On the Occupation of Space

A residency at the TESTT Space in Durham August 2017

Key Skills

 

  • Writing applications & proposals

  • Planning & Organising

  • Social Media Promotion

  • Ideas development & reflection

  • Curation

Application and Approach

At Easter 2017 I decided that since writing applications is a lot of work, which mostly result in nothing, I would only write applications that would be useful for my practice anyway.  One of these opportunities involved writing a side of A4 setting out how I would make very good use of a week’s studio space.  This application enabled me to collect my thoughts on how I was going to approach working out my meaning in the question “What is it to occupy space?”

I treated this week in Durham as if it was a job, arriving at 9 am and finishing at around 6 pm with a proper break for lunch.  I planned ahead to make the most of my time as it will be rare for me to have that amount of space to play with so it was important to take advantage of that.  I worked out a strategy to obtain the materials I needed in advance locally, bring or borrow what tools I would need and to enable swift clear out on an “as if I was never there” basis. I went to acquire the materials on the Sunday and arranged to have access to the space so that everything would be there to start work on the Monday morning.

During the residency I allocated time each day for writing up and reflection plus planning for the following day.

 

On the social media front, I made sure that I tweeted every day, tagging Empty Shop so that they could use it for their own promotion as well.  I also took the opportunity to meet the other artists there albeit that it was a bit quiet over the summer.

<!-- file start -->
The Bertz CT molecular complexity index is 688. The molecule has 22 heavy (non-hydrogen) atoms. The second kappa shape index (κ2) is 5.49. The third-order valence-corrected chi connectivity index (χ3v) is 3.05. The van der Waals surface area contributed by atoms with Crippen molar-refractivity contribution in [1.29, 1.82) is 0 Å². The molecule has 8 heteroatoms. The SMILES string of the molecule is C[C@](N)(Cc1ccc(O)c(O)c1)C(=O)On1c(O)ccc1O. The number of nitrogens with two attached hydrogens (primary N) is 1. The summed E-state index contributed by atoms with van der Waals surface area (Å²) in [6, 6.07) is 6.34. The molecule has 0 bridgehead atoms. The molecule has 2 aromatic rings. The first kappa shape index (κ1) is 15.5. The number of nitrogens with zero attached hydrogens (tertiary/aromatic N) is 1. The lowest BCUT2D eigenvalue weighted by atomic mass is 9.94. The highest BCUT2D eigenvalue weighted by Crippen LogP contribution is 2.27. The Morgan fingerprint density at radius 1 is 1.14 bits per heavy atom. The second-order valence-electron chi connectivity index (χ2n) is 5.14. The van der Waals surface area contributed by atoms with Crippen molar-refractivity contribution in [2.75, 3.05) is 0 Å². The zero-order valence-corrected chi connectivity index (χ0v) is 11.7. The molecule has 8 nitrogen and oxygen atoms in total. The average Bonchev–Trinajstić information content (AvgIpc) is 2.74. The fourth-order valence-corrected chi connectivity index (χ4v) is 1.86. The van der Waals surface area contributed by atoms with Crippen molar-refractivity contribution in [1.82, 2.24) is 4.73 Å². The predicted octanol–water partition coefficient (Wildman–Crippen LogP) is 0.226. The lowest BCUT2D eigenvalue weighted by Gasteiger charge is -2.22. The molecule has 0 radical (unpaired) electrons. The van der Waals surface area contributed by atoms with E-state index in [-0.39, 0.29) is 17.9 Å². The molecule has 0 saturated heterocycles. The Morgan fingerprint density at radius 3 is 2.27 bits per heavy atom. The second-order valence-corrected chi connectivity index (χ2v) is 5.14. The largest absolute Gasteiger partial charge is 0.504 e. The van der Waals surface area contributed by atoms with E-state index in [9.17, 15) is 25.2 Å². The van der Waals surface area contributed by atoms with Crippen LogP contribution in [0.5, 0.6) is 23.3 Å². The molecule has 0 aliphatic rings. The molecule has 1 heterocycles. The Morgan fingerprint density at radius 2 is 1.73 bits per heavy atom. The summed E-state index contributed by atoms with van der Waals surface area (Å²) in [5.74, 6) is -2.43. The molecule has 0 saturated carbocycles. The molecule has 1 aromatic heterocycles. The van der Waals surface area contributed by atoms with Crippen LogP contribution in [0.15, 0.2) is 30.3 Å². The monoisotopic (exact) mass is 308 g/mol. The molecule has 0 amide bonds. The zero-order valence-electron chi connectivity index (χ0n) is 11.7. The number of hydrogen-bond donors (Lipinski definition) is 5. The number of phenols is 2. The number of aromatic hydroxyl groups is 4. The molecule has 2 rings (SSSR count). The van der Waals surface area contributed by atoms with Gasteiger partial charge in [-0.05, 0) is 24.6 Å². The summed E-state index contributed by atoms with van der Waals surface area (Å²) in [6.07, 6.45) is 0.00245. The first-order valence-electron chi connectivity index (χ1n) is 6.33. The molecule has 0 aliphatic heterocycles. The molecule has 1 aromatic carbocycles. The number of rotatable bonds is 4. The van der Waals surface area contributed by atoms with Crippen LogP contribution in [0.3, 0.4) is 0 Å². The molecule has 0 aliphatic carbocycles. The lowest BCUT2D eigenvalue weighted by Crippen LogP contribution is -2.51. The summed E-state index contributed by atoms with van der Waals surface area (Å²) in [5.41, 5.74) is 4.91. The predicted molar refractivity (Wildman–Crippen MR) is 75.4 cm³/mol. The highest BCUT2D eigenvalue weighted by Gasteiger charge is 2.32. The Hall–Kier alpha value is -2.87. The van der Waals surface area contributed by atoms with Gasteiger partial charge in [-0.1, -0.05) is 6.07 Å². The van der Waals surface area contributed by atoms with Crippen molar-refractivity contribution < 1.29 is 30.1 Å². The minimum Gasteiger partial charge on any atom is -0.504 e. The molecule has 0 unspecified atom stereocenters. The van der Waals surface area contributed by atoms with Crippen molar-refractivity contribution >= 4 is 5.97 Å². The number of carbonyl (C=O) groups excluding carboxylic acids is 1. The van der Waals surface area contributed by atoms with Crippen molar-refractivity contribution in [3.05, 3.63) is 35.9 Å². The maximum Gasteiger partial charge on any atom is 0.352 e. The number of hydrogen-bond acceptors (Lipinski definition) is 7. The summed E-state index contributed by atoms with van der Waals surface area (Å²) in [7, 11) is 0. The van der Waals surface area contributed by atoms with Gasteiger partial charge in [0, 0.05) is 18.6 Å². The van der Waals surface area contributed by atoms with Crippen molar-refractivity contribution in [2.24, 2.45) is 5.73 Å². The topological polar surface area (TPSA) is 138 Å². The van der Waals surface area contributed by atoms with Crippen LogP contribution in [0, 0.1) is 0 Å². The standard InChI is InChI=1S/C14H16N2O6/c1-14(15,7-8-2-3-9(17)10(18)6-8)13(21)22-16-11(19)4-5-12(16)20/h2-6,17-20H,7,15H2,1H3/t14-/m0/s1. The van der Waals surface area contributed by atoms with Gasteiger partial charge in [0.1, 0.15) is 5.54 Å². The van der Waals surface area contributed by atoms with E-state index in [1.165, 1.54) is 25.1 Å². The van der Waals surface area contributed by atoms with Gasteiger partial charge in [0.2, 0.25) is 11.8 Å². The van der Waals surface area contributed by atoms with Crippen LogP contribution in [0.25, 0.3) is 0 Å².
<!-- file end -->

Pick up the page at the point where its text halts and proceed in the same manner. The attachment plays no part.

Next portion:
At the end of the residency there was an open studio.  Although I had treated the space as a laboratory I still curated the space so that the pieces would act in conversation with each other and I could usefully talk to people about what I had done during my week.

Impact on my practice

In preparing my application, my opening questions related to the space a body occupies rather than the body itself.  How can this space be perceived if not formally occupied or fully outlined?  How can it be explored without collapsing back into occupation?  What information is sufficient to drive the imagination to recreation?  Is it best to walk the fine line of this minimum or expand and risk being overly prescriptive?

In the period between the application and the residency I started out with the idea of the 3D negative space and how a sense of this could be captured, but in carrying out various initial experiments I became obsessed with the volume of space that I occupy.  I calculated this a number of ways but always came back to the result that I am only 1/20 of a cubic meter.  Intuitively this felt too small.  So when I arrived in Durham this became my starting point.  Am I really about 1/20 of a cubic meter?  And if I am, why does this feel so wrong?

In the end I just had to build a meter cube and then compare myself to it.  My investigations then continued on into taking moulds of myself in chicken wire in various shapes and forms.  I also put up a “ceiling” at my height to walk under.  Following the residency my practice slipped back into a mix of 2D and 3D again primarily in response to the needs of the exhibition Sensing Place (here).  Following this my thinking has progressed so that I am now reflecting on the operation or movement in space as the prime means of occupying space which I am working out in part through the piece Learning to Walk (here).